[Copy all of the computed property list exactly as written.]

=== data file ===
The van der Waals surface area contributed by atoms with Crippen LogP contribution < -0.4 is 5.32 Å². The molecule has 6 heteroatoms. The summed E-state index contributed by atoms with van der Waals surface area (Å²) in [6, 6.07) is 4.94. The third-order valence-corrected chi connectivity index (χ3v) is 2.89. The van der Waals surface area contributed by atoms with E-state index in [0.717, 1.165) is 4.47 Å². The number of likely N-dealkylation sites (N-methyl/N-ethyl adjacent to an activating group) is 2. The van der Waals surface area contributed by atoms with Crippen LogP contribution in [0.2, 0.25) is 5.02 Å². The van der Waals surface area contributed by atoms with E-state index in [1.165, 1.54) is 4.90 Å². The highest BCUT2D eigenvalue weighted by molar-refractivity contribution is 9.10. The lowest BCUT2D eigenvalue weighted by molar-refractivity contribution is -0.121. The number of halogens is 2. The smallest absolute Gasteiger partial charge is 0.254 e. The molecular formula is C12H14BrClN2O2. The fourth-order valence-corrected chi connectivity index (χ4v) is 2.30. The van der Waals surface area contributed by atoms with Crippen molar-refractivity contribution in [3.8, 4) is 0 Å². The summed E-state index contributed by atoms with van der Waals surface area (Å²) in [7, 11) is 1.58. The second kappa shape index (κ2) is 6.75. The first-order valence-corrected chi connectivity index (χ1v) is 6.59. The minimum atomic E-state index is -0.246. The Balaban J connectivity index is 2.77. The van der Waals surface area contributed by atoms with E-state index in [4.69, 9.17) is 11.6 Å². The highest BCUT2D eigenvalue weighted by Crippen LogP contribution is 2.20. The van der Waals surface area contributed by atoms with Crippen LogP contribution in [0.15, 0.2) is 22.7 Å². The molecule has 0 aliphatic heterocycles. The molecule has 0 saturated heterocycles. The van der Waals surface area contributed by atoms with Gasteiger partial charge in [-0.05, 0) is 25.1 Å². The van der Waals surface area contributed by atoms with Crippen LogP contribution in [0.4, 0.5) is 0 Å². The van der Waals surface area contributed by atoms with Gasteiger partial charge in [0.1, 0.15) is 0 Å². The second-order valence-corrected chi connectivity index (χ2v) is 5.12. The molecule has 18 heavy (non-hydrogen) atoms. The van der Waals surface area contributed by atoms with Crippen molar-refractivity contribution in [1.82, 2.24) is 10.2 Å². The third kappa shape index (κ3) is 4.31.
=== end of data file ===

The van der Waals surface area contributed by atoms with Crippen LogP contribution < -0.4 is 5.32 Å². The molecule has 6 heteroatoms. The summed E-state index contributed by atoms with van der Waals surface area (Å²) in [6, 6.07) is 4.94. The third-order valence-corrected chi connectivity index (χ3v) is 2.89. The van der Waals surface area contributed by atoms with E-state index in [0.717, 1.165) is 4.47 Å². The number of likely N-dealkylation sites (N-methyl/N-ethyl adjacent to an activating group) is 2. The van der Waals surface area contributed by atoms with Crippen LogP contribution in [0.2, 0.25) is 5.02 Å². The van der Waals surface area contributed by atoms with E-state index in [1.165, 1.54) is 4.90 Å². The highest BCUT2D eigenvalue weighted by molar-refractivity contribution is 9.10. The lowest BCUT2D eigenvalue weighted by molar-refractivity contribution is -0.121. The number of halogens is 2. The smallest absolute Gasteiger partial charge is 0.254 e. The molecular formula is C12H14BrClN2O2. The fourth-order valence-corrected chi connectivity index (χ4v) is 2.30. The van der Waals surface area contributed by atoms with Crippen molar-refractivity contribution in [3.8, 4) is 0 Å². The summed E-state index contributed by atoms with van der Waals surface area (Å²) in [7, 11) is 1.58. The second kappa shape index (κ2) is 6.75. The first-order valence-corrected chi connectivity index (χ1v) is 6.59. The minimum atomic E-state index is -0.246. The Balaban J connectivity index is 2.77. The van der Waals surface area contributed by atoms with E-state index in [4.69, 9.17) is 11.6 Å². The highest BCUT2D eigenvalue weighted by Crippen LogP contribution is 2.20. The van der Waals surface area contributed by atoms with Crippen LogP contribution in [0.15, 0.2) is 22.7 Å². The molecule has 0 aliphatic heterocycles. The molecule has 0 saturated heterocycles. The van der Waals surface area contributed by atoms with Gasteiger partial charge in [-0.05, 0) is 25.1 Å². The van der Waals surface area contributed by atoms with Crippen LogP contribution in [0.4, 0.5) is 0 Å². The van der Waals surface area contributed by atoms with Gasteiger partial charge in [0.1, 0.15) is 0 Å². The second-order valence-corrected chi connectivity index (χ2v) is 5.12. The molecule has 18 heavy (non-hydrogen) atoms. The van der Waals surface area contributed by atoms with Crippen molar-refractivity contribution in [1.82, 2.24) is 10.2 Å². The third kappa shape index (κ3) is 4.31.